Of all the mysteries of the universe, black holes are one of the most interesting— discussed in all seriousness in universities and with great levity at dinner parties. Professor Liu Fukun of the Department of Astronomy and the Kavli Institute for Astronomy and Astrophysics at Peking University has taken the lead on the discovery of two supermassive black holes orbiting each other in a far off, quiet galaxy.
Most galaxies, including our own beloved Milky Way, have supermassive black holes at the center, but finding two super-massive black holes, destructive forces almost beyond measure, in orbit is rare. It has been said that this find is the “smoking gun” for galactic collision, the moment when two galaxies intertwine and merge together. Our own galaxy is due to collide with the Andromeda Galaxy in about four billion years, and we might, perhaps, also host two supermassive black holes.
Science is in the business of prediction, the ability to calculate future events based on previous observation. In this, the discovery of these two black holes validated Liu’s previous work in tidal disruption, enabling him to spot one of the universe’s most mysterious masses via careful calculation of data. The discovery was an international effort, with contributions from the Max-Planck Institute and the European space observatory XMM-Newton, but no one quite knew what they were looking at, then simply considered data for one supermassive black hole with a bit of a “wobble”. It was Liu’s observations on tidal disruption that finally put a face to this galaxy’s odd pulses of X-rays.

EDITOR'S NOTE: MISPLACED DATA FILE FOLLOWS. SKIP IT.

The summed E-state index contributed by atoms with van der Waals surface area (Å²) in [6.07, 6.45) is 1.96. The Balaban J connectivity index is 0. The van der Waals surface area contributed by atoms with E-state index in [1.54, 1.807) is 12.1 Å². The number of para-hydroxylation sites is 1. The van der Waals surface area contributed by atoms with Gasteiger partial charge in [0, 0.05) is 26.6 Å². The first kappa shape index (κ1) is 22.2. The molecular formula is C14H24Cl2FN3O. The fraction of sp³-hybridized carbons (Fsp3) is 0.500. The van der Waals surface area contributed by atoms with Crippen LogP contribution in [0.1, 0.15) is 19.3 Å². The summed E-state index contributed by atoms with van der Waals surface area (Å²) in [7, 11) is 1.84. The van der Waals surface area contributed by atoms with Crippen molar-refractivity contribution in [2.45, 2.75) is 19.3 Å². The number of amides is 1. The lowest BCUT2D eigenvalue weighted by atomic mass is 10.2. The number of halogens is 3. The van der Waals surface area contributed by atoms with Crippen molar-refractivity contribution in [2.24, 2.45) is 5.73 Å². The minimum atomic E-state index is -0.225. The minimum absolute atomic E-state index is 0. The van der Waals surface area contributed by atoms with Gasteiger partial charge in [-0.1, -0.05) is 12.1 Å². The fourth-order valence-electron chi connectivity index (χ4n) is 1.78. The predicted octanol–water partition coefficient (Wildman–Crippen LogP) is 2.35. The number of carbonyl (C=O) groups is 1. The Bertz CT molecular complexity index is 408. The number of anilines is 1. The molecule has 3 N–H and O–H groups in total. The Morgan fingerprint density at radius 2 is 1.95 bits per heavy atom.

Liu has put forward an interesting model for the existence of these supermassive black holes. It depicts a primary black hole with ten million solar masses (one solar mass equal to the mass of earth’s sun) with a secondary black hole orbiting at around one million solar masses. He was also able to calculate that the distance between the two is approximately the distance of our solar system. For the next two million years, these black holes will continue their dance in the unceremoniously named galaxy SDSS J120136.02+300305.5; at which point they will merge into one.
This discovery has pulled binary black holes out of the realm of the theoretical and into the observable. Previous candidates for binary supermassive black holes have been posited, but the calmness of this J120136 galaxy is what made its discovery so elegant. Liu’s team noticed that the loud X-rays from this quiet galaxy faded out for 21 days, only to return and then follow a predictable fading pattern; it was an orbit. Normally, supermassive black holes are assumed to be in loud, active galaxies, but it was perhaps the relative peace of this galaxy that expedited the discovery—subtracting the noise of so many stars and gas clouds being ripped apart by black holes ten million times the mass of our sun.
As with so much else in the world of physics, this discovery paves the way to more questions. What will it look like when these two black holes merge? Some think a duck bill shape will emit from the looming collision of event horizons. Can black hole merger recoil send the black hole shooting off into the galaxy at an incredible speed, gobbling up everything in its path? NASA scientists think they’ve seen a black hole doing just that in CID-42. So much more remains to be discovered concerning these binary black holes, but, at the very least, Liu and his team have given us all stable ground on which to watch one of the most destructive forces in the known universe dance with a partner its equal.
Image of a black hole, courtesy of wikimedia.